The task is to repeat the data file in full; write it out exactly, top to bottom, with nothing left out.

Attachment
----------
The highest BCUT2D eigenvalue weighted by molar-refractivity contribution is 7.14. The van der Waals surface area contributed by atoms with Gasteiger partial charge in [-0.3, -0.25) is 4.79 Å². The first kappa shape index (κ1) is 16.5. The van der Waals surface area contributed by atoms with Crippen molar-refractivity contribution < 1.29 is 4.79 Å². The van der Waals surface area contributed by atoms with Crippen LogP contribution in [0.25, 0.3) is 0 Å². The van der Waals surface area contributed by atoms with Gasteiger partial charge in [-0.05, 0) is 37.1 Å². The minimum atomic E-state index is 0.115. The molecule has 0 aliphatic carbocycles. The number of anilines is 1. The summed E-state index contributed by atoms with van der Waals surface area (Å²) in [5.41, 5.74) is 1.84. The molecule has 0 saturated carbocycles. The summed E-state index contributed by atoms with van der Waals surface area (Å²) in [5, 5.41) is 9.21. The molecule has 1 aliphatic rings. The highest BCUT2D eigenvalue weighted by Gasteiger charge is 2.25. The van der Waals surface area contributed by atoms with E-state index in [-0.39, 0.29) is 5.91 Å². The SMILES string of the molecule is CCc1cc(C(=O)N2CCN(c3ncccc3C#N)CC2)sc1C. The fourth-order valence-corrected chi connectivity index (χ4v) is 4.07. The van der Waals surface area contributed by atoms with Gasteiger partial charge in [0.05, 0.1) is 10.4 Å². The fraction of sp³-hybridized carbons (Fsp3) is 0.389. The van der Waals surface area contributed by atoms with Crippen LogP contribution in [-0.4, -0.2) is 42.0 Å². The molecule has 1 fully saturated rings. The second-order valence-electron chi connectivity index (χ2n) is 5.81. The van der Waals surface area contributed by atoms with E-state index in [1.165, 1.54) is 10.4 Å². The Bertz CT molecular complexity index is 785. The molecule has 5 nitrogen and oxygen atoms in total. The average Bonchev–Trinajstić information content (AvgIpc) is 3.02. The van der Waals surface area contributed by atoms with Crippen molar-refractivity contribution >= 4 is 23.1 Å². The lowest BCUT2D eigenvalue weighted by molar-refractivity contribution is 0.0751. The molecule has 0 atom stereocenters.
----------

The highest BCUT2D eigenvalue weighted by molar-refractivity contribution is 7.14. The van der Waals surface area contributed by atoms with Gasteiger partial charge in [-0.3, -0.25) is 4.79 Å². The first kappa shape index (κ1) is 16.5. The van der Waals surface area contributed by atoms with Crippen molar-refractivity contribution < 1.29 is 4.79 Å². The van der Waals surface area contributed by atoms with Crippen LogP contribution in [0.25, 0.3) is 0 Å². The van der Waals surface area contributed by atoms with Gasteiger partial charge in [-0.05, 0) is 37.1 Å². The minimum atomic E-state index is 0.115. The molecule has 0 aliphatic carbocycles. The number of anilines is 1. The summed E-state index contributed by atoms with van der Waals surface area (Å²) in [5.41, 5.74) is 1.84. The molecule has 0 saturated carbocycles. The summed E-state index contributed by atoms with van der Waals surface area (Å²) in [5, 5.41) is 9.21. The molecule has 1 aliphatic rings. The highest BCUT2D eigenvalue weighted by Gasteiger charge is 2.25. The van der Waals surface area contributed by atoms with E-state index in [-0.39, 0.29) is 5.91 Å². The SMILES string of the molecule is CCc1cc(C(=O)N2CCN(c3ncccc3C#N)CC2)sc1C. The fourth-order valence-corrected chi connectivity index (χ4v) is 4.07. The van der Waals surface area contributed by atoms with Gasteiger partial charge in [0.05, 0.1) is 10.4 Å². The fraction of sp³-hybridized carbons (Fsp3) is 0.389. The van der Waals surface area contributed by atoms with Crippen LogP contribution in [-0.4, -0.2) is 42.0 Å². The molecule has 1 fully saturated rings. The second-order valence-electron chi connectivity index (χ2n) is 5.81. The van der Waals surface area contributed by atoms with E-state index in [1.165, 1.54) is 10.4 Å². The Bertz CT molecular complexity index is 785. The molecule has 5 nitrogen and oxygen atoms in total. The average Bonchev–Trinajstić information content (AvgIpc) is 3.02. The van der Waals surface area contributed by atoms with Crippen molar-refractivity contribution >= 4 is 23.1 Å². The lowest BCUT2D eigenvalue weighted by molar-refractivity contribution is 0.0751. The molecule has 0 atom stereocenters.